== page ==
Quarterly report pursuant to Section 13 or 15(d)


3 Months Ended
Nov. 30, 2018
Derivative Instruments and Hedging Activities Disclosure [Abstract]  
Note 10. Derivatives
All derivatives are recognized in the balance sheet at their estimated fair value. On the date the Company enters into a derivative contract, it designates the derivative as a hedge of a recognized asset or liability (fair value hedge) or a hedge of a forecasted transaction or of the variability of cash flows to be received or paid related to a recognized asset or liability (cash flow hedge). The Company does not enter into derivatives for speculative purposes. Changes in the value of fair value hedges and non-designated hedges are recorded in earnings along with the gain or loss on the hedged asset or liability, while changes in the value of cash flow hedges are recorded in accumulated other comprehensive loss, until earnings are affected by the variability of cash flows.
The Company is exposed to market risk for changes in foreign currency exchange rates due to the global nature of its operations. In order to manage this risk the Company utilizes foreign currency exchange contracts to reduce the exchange rate risk associated with recognized non-functional currency balances. The effects of changes in exchange rates are reflected concurrently in earnings for both the fair value of the foreign currency exchange contracts and the related non-functional currency asset or liability. These derivative gains and losses offset foreign currency gains and losses from the related revaluation of non-functional currency assets and liabilities (amounts included in other (income) expense in the condensed consolidated statement of earnings). The U.S. dollar equivalent notional value of these short duration foreign currency exchange contracts (fair value hedges or non-designated hedges) was $22.0 million and $17.0 million at November 30, 2018 and August 31, 2018, respectively. The fair value of outstanding foreign currency exchange contracts was a net asset of $0.2 million and $0.4 million at November 30, 2018 and August 31, 2018, respectively. Net foreign currency gain related to these derivative instruments were as follows (in thousands):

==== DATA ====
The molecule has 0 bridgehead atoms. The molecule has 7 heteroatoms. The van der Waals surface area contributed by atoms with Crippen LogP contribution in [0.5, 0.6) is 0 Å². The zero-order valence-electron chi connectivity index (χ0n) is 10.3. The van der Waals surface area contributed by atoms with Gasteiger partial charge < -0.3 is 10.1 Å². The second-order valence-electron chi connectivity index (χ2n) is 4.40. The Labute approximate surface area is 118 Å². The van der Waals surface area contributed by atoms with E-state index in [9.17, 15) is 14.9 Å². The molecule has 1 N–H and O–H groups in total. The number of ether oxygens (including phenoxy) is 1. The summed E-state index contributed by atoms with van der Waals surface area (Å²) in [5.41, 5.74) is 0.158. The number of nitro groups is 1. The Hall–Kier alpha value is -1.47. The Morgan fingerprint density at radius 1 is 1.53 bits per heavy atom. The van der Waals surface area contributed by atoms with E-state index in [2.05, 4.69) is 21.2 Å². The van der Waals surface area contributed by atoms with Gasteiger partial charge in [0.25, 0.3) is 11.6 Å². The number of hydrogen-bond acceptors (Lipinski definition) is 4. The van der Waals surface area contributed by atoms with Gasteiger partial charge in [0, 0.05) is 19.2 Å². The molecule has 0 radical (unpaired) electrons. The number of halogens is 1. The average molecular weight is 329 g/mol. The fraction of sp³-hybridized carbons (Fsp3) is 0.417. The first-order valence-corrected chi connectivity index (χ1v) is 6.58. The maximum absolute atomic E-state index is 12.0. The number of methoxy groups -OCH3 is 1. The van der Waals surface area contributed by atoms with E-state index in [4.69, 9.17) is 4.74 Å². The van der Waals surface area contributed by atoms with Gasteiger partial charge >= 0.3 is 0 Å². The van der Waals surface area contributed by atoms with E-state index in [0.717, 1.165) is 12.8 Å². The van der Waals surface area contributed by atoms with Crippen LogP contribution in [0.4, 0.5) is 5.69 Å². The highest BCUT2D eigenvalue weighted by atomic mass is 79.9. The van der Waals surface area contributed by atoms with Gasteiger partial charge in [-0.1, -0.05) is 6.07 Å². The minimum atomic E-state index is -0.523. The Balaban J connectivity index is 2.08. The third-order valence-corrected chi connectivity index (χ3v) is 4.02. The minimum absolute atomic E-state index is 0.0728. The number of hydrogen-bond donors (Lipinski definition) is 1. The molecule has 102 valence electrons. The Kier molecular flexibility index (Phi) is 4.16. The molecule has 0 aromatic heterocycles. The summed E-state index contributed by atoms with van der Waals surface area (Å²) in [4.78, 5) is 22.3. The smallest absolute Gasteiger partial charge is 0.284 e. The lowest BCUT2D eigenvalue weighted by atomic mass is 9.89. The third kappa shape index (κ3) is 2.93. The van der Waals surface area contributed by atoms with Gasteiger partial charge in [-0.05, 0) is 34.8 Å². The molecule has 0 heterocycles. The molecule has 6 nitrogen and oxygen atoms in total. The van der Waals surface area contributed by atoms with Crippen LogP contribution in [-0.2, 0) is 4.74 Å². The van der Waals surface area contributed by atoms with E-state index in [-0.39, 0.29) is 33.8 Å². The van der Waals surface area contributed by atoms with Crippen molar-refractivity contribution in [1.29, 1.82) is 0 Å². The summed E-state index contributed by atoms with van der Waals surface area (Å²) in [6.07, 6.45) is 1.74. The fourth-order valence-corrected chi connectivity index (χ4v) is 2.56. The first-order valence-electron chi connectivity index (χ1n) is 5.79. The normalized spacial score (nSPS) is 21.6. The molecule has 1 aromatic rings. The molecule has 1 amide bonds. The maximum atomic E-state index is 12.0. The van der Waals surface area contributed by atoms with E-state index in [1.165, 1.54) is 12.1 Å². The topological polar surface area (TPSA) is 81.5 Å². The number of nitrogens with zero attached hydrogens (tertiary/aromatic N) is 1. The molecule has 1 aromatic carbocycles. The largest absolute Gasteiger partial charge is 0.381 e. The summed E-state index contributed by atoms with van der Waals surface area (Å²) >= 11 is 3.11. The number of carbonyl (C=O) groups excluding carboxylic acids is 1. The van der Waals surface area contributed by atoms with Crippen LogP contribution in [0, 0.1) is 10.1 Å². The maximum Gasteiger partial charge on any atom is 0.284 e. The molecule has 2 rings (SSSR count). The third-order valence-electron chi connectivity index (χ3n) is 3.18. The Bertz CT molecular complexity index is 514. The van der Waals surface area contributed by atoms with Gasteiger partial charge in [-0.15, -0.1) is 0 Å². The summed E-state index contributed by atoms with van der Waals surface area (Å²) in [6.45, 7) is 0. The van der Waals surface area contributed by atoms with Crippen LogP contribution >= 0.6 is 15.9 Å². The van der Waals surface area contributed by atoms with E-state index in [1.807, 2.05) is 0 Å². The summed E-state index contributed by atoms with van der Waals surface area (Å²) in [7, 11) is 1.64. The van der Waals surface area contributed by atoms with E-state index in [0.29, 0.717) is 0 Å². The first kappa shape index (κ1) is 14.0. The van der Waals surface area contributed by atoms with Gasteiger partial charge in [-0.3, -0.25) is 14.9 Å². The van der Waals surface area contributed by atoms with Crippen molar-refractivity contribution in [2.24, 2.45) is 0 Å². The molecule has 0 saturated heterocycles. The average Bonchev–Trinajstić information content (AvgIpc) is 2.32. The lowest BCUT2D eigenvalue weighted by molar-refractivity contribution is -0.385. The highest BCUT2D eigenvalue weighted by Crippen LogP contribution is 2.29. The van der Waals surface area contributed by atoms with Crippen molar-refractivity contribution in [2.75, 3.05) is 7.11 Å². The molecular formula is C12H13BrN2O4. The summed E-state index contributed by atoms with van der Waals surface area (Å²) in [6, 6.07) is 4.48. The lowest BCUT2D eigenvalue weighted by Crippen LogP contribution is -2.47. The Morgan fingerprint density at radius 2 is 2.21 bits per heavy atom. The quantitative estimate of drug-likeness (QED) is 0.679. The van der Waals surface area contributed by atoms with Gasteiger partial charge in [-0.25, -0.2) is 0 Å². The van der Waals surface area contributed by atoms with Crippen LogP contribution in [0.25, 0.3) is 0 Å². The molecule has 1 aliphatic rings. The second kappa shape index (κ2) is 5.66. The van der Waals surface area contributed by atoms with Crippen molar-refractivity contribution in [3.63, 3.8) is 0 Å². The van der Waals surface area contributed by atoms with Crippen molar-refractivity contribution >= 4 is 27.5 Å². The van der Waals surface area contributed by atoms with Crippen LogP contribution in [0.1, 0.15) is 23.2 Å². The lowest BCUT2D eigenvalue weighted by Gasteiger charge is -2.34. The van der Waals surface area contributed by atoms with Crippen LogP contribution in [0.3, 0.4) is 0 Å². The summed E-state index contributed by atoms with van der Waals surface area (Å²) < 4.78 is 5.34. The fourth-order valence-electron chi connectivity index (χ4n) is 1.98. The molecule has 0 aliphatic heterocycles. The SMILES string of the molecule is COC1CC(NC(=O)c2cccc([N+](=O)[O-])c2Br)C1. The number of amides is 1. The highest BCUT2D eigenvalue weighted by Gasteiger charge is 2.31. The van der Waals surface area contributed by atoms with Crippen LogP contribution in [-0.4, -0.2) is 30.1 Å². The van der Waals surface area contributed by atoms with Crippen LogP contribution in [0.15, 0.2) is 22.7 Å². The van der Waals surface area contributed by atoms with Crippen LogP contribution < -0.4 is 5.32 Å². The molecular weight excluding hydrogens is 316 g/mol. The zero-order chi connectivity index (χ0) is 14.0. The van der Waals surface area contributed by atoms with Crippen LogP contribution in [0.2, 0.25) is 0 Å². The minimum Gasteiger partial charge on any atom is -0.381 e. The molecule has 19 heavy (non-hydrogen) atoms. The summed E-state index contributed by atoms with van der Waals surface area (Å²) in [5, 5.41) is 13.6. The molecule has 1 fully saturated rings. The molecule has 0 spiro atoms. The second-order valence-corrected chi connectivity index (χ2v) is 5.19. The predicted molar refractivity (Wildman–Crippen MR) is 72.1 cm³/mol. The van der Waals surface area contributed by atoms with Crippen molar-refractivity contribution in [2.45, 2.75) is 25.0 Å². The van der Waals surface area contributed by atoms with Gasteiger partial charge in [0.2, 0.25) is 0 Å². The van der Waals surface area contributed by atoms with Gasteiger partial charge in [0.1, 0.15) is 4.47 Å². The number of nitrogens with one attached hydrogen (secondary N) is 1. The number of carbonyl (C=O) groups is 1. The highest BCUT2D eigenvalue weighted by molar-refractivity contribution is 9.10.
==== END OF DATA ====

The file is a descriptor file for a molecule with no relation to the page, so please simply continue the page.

Three Months Ended November 30,
Foreign currency gain, net